We saw a rattlesnake thanks to some other hikers who pointed him out to us.  He was right next to the trail - check out that rattle.

Top of Nevada Falls

Liberty Cap

That is the back view of Half Dome (top left), Liberty Cap in the middle, Nevada Falls to the right - this is the view from the John Muir Trail.

The next day we drove 1 hr up to Glacier Point.  Tip - in summer, go early so you can get a parking space.  From there, we hiked up the Pohono Trail up to Sentinel Dome for the 360 degree views, then on to The Fissures and Taft Point, then back to Glacier Point.  This was approx 8 miles roundtrip.  

We saw two different bears very close to Glacier Point.  This was the second one we saw (a young brown haired black bear).  He was up the hill from us as we were hiking.  Right after I took this pic, he found a bees nest in the ground and started digging into it.  Those bees let him have it and he took off down the hill trying to shake off the bees.  He crossed the trail in front of us, leaving a big trail of dust behind.   We had to wait a little while to let the bees settle down before continuing on the hike.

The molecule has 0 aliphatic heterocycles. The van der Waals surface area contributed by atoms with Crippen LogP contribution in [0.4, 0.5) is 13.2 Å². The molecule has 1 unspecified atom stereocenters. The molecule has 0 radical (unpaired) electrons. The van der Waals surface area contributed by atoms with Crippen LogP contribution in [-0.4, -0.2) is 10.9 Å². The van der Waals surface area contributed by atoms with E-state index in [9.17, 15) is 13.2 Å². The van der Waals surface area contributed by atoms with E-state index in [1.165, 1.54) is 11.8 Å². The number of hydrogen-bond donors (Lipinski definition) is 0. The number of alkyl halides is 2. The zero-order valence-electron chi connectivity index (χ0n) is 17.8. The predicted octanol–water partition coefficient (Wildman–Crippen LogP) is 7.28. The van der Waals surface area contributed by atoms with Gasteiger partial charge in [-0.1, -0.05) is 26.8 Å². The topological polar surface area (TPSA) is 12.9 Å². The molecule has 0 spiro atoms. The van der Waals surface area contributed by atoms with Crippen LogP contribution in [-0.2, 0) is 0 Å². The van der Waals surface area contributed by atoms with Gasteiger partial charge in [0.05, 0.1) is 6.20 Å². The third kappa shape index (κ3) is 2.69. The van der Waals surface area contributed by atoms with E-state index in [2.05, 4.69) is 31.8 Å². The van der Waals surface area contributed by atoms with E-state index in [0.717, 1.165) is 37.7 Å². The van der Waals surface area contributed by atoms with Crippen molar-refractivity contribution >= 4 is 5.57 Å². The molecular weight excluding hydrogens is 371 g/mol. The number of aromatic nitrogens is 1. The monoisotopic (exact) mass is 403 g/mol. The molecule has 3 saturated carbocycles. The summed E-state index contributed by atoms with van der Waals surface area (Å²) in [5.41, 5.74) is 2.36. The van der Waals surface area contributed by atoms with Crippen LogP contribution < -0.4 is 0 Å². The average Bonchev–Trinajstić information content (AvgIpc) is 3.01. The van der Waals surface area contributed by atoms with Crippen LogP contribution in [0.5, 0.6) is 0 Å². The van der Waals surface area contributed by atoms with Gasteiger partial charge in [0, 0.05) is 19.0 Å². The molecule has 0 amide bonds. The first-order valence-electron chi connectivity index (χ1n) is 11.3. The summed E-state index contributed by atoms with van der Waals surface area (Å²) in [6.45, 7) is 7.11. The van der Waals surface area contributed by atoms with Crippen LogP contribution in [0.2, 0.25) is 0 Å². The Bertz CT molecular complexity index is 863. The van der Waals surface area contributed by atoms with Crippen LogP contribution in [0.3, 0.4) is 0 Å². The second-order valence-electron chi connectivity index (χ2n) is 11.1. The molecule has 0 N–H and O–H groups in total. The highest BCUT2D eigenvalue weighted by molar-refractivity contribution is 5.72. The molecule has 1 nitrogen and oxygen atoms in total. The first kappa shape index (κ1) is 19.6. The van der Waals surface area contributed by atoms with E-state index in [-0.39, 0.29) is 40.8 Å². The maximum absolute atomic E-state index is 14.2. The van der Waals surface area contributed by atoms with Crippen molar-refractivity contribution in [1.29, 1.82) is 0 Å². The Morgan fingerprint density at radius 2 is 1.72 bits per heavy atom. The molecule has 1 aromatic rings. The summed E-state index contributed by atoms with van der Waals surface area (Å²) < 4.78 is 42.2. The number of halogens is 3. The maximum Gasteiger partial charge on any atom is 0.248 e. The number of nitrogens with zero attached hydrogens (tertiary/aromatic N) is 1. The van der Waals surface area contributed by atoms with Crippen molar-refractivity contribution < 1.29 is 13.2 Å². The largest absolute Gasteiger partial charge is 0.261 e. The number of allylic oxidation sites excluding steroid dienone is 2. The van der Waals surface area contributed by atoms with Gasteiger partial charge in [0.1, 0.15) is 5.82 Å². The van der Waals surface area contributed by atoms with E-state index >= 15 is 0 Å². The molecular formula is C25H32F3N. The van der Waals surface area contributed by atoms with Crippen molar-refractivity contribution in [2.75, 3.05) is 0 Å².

That is the world famous El Capitan wall to the right

The Fissures

For perspective, Kris is at the upper right of this fissure - check out how big that crack is.

Taft Point - the Valley floor below and El Cap to the right.  Yes, that is someone standing at that ledge.

Taft Point

This makes it look like the kids are looking at a big painting.  These pictures don't do this place justice. 

Half Dome and Yosemite Valley